- Then the Lord said to Moses, Behold, I have made thee Pharaoh’s God, and Aaron thy brother shall be thy Prophet. Thou shalt speak all that I commanded thee: and Aaron thy brother shall speak unto Pharaoh, that he suffer the children of Israel to go out of his land.But I will harden Pharaoh’s heart, and multiply my miracles, and my wonders in the land of Egypt. And Pharaoh shall not hearken unto you, that I may lay mine hand upon Egypt, and bring out mine armies, even my people, the children of Israel out of the land of Egpt, by great judgments. Then the Egyptians shall know that I am the Lord, when I stretch forth mine hand upon Egypt, and bring out the children of Israel from among them. So Moses and Aaron did as the Lord commanded them, even so did they. (Now Moses was fourscore years old, and Aaron fourscore and three, when they spake unto Pharaoh.) And the Lord had spoken unto Moses and Aaron, saying, If Pharaoh speak unto you, saying, Show a miracle for you, then thou shalt say unt oAaron, Take thy rod, and cast it before Pharaoh, and it shall be turned into a serpent. Then went Moses and Aaron unto Pharaoh, and did even as the Lord had commanded, and Aaron cast forth his rod before Pharaoh and before his servants, and it was turned into a serpent. Then Pharaoh also called for the wise men and sorcerers: and those charmers also of Egypt did in like manner with their enchantments. For they cast down every man his rod, and they were turned into serpents: but Aaron’s rod devoured their rods. So Pharaoh’s was hardened, and he hearkened not to them, as the Lord had said. The Lord then said unto Moses, Pharaoh’s heart is obstinante, he refuseth to let the people go. Go unto Pharaoh in the morning, (lo, he will come forth unto the water) and thou shalt stand and meet him by the river’s brink, and the rod, which was turned into a serpent, shalt thou take in thine hand. And thou shalt say unto him, The Lord God of the Hebrews hath sent me unto thee, saying, Let my people go that they may serve me in the wilderness and behold, hitherto thou wouldest not hear. Thus saith the Lord, In this thou shalt know that I am the Lord: behold, I will smite with the rod that is in mine hand upon the water that is in the river, and it shall be turned into blood .And the fish that is in the river shall die, and the river shall stink, and it shall grieve the Egyptians to drink fo the water of the river. The Lord then spake to Moses, Say unto Aaron, Take thy rod, and stretch out thine hand over the waters of Egypt, over their streams, over their rivers, adn over their ponds, and over al pools of their waters, adn they shall be blood, and there shall be blood throughout the land of :Egypt, both in vesselsof wood, and of stone. So Moses and Aaron did even as the Lord commanded: and he lift upthe rod, and smote the water that was in the river in the sight of Pharaoh, and in the sight of his servants: and all the water that was in the river, was turned into blood. And the fish that was in the riever died, and the river stank: so that the Egyptians could not drink of the water of the river: and there was blood throughout the land of Egypt. And the enchanters of Egypt did likewise with their sorceries: and the heart of Pharaoh wax hardened: so that he did not hearken unto them, as the Lord hath said. Then Pharaoh returned, and went again into his house, neither did this yet enter into his heart. All the Egyptians then dug round about the river for waters to drink: for they could not drink of the water of the river. And this continued fully seven days after the Lord had smitten the river. Afterward the Lord said unto Moses, Go unto Pharaoh, and tell him, Thus saith the Lord, Let my people go, that they may serve me. And if thou wilt not let them go, behold, I will smite all thy country with frogs: And the river shall crawl full of frogs, which whall go up and come into theine house, and into thy chamber, where thou sleepest, and upon thy bed, and into the house of thy servants,a nd upon thy people, and into thy overns, and into thy kneading troughs. Yea, the frogs shall climb up upon thee, and on thy people, and upon all thy servants. Also the Lord said to Moses, Say thou unto Aaron, Stretch out thine hand with thy rod upon the streams, upon the rivers, and upon the ponds, and cause frogs to com eupon the land of Egpt. Then Aaron stretched out his hand upon the waters of Egypt, and the frogs came up and covered the land of Egypt. And the sorcerers did likewise with their sorceries, adn brought frogs up upon the land of Egypt. Then Pharaoh called for Moses and Aaron, and said, Pray ye unto the Lord, that he may take away the frogs from me, and from my people, and I will let the people go, that they may do sacrifice unto the Lord. And Moses said unto Pharaoh, Concerning me, even command when I shall pray for thee, and for thy servants, and for thy peopole, to destroy the frogs from thee and from thine houses, that they may remain in the river only. Then he said, Tomorrow. And he answered, Be it as thou hast said, that thou mayest know, that there is none like unto the Lord our God. So the frogs shall depart from thee, and from thine houses, and from thy servants, and from thy people: only they shall remain in the river. Then Moss and Aaron went out from Pharaoh: and Moses cried unto the Lord concerning the frogs, which he had sent unto Pharaoh. And the Lord did according to the saying of Moses: So the frogs died in the houses, in the towns, and the fields. And they gathered them together by heaps, and the land stank of them. But when Pharaoh saw that he had rest given him, he hardened his heart, and hearkened not unto them, as the Lord had said. Again the Lord said unto Moses, Say unto Aaron, Stretch out thy rod, and smite the dust of the earth, that it may be turned to lice throughout all the land of Egypt. And they did so: for Aaron stretched out his hand with his rod, and smote the dust of the earth: and lice came upon man and upon beast: all the dust of the earth was lice throughout al lthe land of Egypt. Now the enchanters assayed likewise with their enchantments to bring forth lice, but they could not, So the lice were upon man and upon beast. then said the enchanters unto Pharaoh, This is the finger of God. But Pharaoh’s heart remained obstinante, and he hearkened not unto them, as the Lord had said. Moreover the Lord said to Moses, Rise up early in the ornig, and stand before Pharaoh (lo, he will come forth unto the water) and say unto him, Thus saith the Lord, Let my people go, that they may serve me. Else, if thou wilt not let my people go, behold, I will send dwarms of flies both upon ethee, and upon thy servants, and upon thy people, and into thine houses: and the houses of the Egyptians shall be full of swarms of flies, adn the ground also whereon they are. But the land of Goshen, wher emy peol are, will I casuse to be wonderufl in that day, so that no swarms of flies shall be there, that thou mayest know that I am the Lor in the midst of the earth. And I will make deliverance of my people from thy people: tomorrow shall this miracle be. And the Lord did so: for there came great swarms of flies into the house of Pharaoh, and into his servants’ houses, so that through all the land of Egypt, the earth was corrupt by the swarms of flies. Then Pharoah called for Moses and Aaron, and said, Go, do sacrifice unto your God in this land. And Moses answered, It is not meet to do so: for then we should offer unto the Lord our God that, which is an abomination unto the Egyptians. Lo, can we sacrifice the abomination of the Egyptians before their eyes, and they not stone us? Let us go three days’ journey in the desert, and sacrifice unto the Lord our God, as he hath commanded us. And Pharaoh said, I will let you go, that ye may sacrifice unto the Lord your God in the wilderness: but go not far away, pray for me. And Moses said Behold, I will go out from thee, and pray unto the Lord, that the swarms of flies may depart from Pharaoh, from his servants, and from this people tomorrow: but let Pharaoh from henceforth deceive no more, in not suffering the people to sacrifice unto the Lord. So Moses went out from Pharaoh and prayed unto the Lord. And the Lord did according to thes aying of Moses, and the swamrs of flies departed from Pharaoh, from his servants, and from his people, and there remained not one. Yet Pharaoh hardened his heart at this time also, and did not let the people go. Exodus 7–8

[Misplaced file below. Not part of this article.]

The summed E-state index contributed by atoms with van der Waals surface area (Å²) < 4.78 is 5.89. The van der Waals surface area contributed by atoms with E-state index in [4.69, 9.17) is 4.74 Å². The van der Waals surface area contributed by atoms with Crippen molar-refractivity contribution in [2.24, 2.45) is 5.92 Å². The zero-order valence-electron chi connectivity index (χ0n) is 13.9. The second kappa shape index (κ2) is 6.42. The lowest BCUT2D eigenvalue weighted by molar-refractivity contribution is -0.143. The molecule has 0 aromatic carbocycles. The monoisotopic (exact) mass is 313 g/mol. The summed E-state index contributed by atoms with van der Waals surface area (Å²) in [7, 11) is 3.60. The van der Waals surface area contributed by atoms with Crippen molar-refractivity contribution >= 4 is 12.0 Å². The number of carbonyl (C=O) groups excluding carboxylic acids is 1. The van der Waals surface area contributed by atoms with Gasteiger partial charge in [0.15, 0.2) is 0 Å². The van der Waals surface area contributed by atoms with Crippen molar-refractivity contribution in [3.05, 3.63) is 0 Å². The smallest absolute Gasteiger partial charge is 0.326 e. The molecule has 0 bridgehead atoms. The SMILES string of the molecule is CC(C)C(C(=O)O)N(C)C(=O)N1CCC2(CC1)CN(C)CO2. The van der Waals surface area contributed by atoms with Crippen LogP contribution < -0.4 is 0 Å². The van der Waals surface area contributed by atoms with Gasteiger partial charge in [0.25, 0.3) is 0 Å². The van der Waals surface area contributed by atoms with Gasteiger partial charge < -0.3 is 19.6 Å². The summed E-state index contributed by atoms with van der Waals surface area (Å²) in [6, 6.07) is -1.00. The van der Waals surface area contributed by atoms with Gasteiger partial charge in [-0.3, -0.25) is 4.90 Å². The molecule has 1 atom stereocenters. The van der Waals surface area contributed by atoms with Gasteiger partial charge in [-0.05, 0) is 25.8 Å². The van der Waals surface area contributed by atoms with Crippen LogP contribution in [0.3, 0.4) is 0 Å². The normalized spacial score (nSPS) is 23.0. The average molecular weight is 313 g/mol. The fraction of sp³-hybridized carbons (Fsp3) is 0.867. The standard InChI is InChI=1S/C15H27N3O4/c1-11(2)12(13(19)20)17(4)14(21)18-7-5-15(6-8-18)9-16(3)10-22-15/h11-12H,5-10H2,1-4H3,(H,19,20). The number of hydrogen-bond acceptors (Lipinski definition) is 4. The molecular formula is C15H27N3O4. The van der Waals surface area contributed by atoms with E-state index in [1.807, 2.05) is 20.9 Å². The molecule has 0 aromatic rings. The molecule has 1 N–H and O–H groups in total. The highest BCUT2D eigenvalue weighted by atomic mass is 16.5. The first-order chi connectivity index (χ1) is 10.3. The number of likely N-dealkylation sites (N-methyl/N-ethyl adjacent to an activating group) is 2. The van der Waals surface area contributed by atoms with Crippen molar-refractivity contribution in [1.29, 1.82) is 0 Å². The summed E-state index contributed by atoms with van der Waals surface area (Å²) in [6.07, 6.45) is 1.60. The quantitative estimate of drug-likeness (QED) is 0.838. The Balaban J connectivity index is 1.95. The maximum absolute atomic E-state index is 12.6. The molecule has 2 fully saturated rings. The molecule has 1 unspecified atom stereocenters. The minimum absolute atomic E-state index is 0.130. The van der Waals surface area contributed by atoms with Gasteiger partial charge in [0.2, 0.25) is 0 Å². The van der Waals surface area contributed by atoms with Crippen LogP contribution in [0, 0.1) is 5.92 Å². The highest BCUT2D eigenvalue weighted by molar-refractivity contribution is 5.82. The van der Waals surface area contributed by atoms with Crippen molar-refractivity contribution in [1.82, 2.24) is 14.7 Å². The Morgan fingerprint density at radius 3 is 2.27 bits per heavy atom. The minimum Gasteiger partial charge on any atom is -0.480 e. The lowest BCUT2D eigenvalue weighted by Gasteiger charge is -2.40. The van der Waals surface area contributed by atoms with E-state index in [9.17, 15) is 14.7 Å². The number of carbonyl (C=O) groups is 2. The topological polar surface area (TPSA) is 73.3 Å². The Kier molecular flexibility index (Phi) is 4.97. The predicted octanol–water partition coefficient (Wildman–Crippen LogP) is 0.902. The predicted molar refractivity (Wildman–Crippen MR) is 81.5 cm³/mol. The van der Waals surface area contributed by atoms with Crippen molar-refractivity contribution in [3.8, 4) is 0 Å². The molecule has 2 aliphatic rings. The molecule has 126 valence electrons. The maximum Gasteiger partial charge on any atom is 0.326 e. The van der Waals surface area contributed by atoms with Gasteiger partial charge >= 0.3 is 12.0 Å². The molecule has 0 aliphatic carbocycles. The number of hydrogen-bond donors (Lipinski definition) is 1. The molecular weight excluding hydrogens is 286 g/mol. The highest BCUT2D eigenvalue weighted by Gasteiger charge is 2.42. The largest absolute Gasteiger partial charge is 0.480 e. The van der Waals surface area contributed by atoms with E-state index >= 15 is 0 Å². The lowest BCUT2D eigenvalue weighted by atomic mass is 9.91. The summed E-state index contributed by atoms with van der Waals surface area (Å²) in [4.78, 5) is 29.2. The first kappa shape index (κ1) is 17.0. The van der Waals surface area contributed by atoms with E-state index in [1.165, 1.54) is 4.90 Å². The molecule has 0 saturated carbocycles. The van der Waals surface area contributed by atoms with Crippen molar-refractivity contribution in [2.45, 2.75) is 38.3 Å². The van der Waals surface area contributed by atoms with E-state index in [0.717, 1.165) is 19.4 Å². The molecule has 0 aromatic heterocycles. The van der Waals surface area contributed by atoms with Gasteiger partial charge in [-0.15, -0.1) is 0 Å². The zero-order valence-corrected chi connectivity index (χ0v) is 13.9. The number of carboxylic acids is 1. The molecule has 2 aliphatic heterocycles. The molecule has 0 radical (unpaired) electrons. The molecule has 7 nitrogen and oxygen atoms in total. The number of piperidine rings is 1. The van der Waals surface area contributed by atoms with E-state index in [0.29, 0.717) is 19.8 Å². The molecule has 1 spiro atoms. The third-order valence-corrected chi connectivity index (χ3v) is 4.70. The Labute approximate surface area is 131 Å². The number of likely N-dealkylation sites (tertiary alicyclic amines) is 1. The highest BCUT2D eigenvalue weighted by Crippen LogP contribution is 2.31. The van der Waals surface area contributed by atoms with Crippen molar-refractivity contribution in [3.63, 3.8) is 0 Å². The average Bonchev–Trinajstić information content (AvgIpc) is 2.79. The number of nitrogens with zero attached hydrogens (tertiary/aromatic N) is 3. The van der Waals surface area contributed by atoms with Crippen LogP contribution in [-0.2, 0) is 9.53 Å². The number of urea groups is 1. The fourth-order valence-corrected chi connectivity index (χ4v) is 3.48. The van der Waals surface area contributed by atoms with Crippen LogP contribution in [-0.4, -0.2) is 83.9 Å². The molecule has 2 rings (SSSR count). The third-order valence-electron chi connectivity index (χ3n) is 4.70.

- The next day, John stood again, and two of his disciples. And he beheld Jesus walking by, and said, Behold that Lamb of God. And the two disciples heard him speak, and followed Jesus. Then Jesus turned about, and saw them follow, and said unto them, What seek ye? And they said unto him, Rabbi, (whic his to say by interpretation, Master) where dwellest thou? He said unto them, Come, and see. They came and saw where he dwelt, and abode with him that day: for it was about the tenth hour. Andrew, Simon Peter’ sbrother ,was one of the two which had heard it of John, and that followed him. The same found his brother Simon first, and said unto him, We have found that Messiah which is by interpretation, that Christ. And he brought him to Jesus. And Jesus beheld him, and said, Thou art Simon the son of Jonah: thou shalt be called Cephas, which is by interpretation a stone. The day folllowing, Jesus would go into Galilee, and found Philip, and said unto him, Follow me. Now Philip was of Bethsaida, the city of Andrew and Peter. Philip found Nathanael, and said unto him, We have found him of whom Moses did write in the Law, and in the Prophets, Jesus that Son of Joseph, that was of Nazareth. Then Nathanael said unto him, Can there any good thing come out of Nazareth? Philip said to him, Come, and see. Jesus saw Nathanael coming to him, and said of him, Behold indeed an Israelite, in whom is no guile. Nathanael said unto him, Whence knewest thou me? Jesus answered, and said unto him, Before that Philip called thee, when thou wast under the fig tree, I saw thee. Nathanael answerd, and said unto him, Rabbi, thou art the Son of God: thou art that King of Israel. Jesus answered, and said unto him, Because I said unto thee, I saw thee under the fig tree, believest thou? thou shalt see greater things than these. And he said unto him, Verily, verily, I say unto you, Hereafter shall ye see heaven open, and the Angels of God ascending, and descending upon that Son of man. John 1:35–51
- I have compared thee, O my love, to the troupe of horses in the chariots of Pharaoah. Thy cheeks are comely with rows of stones, and thy neck with chains. We will make thee borders of gold with floods of silver. While the King was at his repast, my spikenard gave the smell thereof. My well-beloved is as a bundle of myrrh unto me: he shall lie between my breasts. My well-beloved is as a cluster of camphire unto me inthe vines of En Gedi. My love, behold, thou art fair: behold, thou art fair: thine eyes are like the doves. My well-beloved, behold, thou art fair, and pleasant: also our bed is green. The beams of our house are cedars, our rafters are of fir. Song of Solomon 1:8–14